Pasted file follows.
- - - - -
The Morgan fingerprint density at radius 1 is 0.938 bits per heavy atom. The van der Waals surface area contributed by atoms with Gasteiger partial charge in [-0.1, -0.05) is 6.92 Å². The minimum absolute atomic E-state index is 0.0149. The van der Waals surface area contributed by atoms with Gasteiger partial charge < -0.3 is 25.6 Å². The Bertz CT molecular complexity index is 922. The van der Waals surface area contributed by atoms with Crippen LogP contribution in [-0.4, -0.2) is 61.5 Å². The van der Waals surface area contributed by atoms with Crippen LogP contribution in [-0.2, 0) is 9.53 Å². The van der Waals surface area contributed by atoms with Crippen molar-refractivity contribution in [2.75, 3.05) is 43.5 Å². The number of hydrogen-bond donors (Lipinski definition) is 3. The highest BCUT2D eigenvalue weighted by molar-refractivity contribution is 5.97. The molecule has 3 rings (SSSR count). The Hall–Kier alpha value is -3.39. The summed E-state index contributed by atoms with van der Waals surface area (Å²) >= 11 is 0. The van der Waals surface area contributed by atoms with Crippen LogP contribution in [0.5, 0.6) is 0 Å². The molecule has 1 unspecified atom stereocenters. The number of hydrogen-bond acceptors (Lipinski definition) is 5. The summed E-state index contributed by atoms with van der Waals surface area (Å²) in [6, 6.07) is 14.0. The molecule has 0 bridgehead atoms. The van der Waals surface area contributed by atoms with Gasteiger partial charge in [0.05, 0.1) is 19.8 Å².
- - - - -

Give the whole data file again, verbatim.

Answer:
The Morgan fingerprint density at radius 1 is 0.938 bits per heavy atom. The van der Waals surface area contributed by atoms with Gasteiger partial charge in [-0.1, -0.05) is 6.92 Å². The minimum absolute atomic E-state index is 0.0149. The van der Waals surface area contributed by atoms with Gasteiger partial charge < -0.3 is 25.6 Å². The Bertz CT molecular complexity index is 922. The van der Waals surface area contributed by atoms with Crippen LogP contribution in [-0.4, -0.2) is 61.5 Å². The van der Waals surface area contributed by atoms with Crippen LogP contribution in [-0.2, 0) is 9.53 Å². The van der Waals surface area contributed by atoms with Crippen molar-refractivity contribution in [2.75, 3.05) is 43.5 Å². The number of hydrogen-bond donors (Lipinski definition) is 3. The highest BCUT2D eigenvalue weighted by molar-refractivity contribution is 5.97. The molecule has 3 rings (SSSR count). The Hall–Kier alpha value is -3.39. The summed E-state index contributed by atoms with van der Waals surface area (Å²) >= 11 is 0. The van der Waals surface area contributed by atoms with Crippen LogP contribution in [0.5, 0.6) is 0 Å². The molecule has 1 unspecified atom stereocenters. The number of hydrogen-bond acceptors (Lipinski definition) is 5. The summed E-state index contributed by atoms with van der Waals surface area (Å²) in [6, 6.07) is 14.0. The molecule has 0 bridgehead atoms. The van der Waals surface area contributed by atoms with Gasteiger partial charge in [0.05, 0.1) is 19.8 Å².